But now the exotic Asian island wants to reinvent itself into a startup hub with the Startmeup.HK initiative.
And it seems to be working.
During Austin Startup Week, a lot of the focus spotlighted the local bustling startup culture.
But one international visitor managed to host a lunch at Capital Factory and attract quite a crowd.
Simon Galpin, the director general of investment promotion at Invest Hong Kong, also known as InvestHK, gave an overview of all the startup activity happening in Hong Kong. InvestHK is the government’s effort to attract foreign investment into Hong Kong.
“In the last two or three years, we’ve noticed the whole startup ecosystem has started to develop rapidly,” Galpin said.
Hong Kong now has 14 co-working sites focused on a variety of different industries, he said. The startup crowd likes to be in the center of the action and not in a high-rise building on the hillside, he said. Hong Kong also has some government run tech incubators and about 14 privately run incubators, Galpin said.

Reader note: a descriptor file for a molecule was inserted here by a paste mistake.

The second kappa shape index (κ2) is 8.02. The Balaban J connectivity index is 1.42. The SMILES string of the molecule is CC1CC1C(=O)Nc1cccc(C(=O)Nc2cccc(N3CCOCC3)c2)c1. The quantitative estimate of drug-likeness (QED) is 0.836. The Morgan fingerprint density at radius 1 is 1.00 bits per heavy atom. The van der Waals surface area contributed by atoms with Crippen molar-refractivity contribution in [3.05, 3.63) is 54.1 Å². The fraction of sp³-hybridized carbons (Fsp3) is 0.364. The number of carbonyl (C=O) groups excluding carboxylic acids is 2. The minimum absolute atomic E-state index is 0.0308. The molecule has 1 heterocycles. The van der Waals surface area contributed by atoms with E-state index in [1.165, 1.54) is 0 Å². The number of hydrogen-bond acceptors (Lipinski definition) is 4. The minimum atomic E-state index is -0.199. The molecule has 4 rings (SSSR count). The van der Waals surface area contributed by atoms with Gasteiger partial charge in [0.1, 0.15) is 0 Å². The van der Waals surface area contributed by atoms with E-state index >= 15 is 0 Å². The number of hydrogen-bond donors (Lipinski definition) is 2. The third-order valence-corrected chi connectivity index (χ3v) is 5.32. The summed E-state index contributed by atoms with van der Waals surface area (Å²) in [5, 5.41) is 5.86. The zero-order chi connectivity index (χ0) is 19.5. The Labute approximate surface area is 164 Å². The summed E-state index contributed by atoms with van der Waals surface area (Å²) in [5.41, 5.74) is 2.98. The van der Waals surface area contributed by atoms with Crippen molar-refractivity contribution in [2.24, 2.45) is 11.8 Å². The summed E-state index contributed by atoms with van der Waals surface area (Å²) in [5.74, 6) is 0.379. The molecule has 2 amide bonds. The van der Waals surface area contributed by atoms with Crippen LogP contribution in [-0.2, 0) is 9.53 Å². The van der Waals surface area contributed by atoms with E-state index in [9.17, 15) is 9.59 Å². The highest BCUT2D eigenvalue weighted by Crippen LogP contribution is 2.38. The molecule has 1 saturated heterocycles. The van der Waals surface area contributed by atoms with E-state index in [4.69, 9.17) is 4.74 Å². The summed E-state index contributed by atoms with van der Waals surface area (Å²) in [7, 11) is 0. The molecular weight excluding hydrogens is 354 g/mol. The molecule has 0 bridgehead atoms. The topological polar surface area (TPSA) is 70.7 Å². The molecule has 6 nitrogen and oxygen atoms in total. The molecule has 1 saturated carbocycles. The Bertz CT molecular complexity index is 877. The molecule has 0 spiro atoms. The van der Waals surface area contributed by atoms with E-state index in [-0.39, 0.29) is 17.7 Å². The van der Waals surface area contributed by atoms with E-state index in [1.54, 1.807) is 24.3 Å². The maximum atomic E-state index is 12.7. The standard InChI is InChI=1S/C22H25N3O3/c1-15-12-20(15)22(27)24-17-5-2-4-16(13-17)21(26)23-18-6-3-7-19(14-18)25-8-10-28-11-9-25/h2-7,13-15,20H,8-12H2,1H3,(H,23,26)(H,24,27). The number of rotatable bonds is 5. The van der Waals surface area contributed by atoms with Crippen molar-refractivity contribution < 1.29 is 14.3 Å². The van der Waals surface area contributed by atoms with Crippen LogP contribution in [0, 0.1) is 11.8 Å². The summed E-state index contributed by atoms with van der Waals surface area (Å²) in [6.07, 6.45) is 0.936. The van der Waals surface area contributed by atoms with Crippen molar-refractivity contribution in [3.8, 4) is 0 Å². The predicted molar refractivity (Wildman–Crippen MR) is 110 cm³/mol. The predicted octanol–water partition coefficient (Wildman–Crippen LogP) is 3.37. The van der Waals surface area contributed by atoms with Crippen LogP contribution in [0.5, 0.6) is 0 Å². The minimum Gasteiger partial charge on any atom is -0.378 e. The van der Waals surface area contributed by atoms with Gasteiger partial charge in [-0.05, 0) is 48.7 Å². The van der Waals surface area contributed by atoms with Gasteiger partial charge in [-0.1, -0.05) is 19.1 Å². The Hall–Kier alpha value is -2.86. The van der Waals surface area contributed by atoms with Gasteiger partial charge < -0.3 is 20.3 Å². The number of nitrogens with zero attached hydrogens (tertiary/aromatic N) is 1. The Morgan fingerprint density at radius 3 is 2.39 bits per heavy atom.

Hong Kong also has an active angel investment community, Galpin said. Some Hong Kong investors have also shifted investment from real estate into technology and startup businesses, he said. And Hong Kong officials are working on attracting more venture capital firms to the region, he said.
“Hong Kong is a springboard for companies to go global,” Galpin said.
The Austin visit was part of Galpin’s U.S. tour, which also included visits to New York City and Philadelphia, to promote the new “Startmeup.HK” initiative.
InvestHK launched “Startmeup.HK” to support startups globally to provide them with access to money as well as intellectual and social connections. The goal is also to develop Hong Kong as an entrepreneurship and innovation hub, Galpin said.
His visit to Austin is hopefully the first of many, Galpin said. He plans to come back and bring entrepreneurs with him, he said. And he would like to see some startups from Austin visit Hong Kong.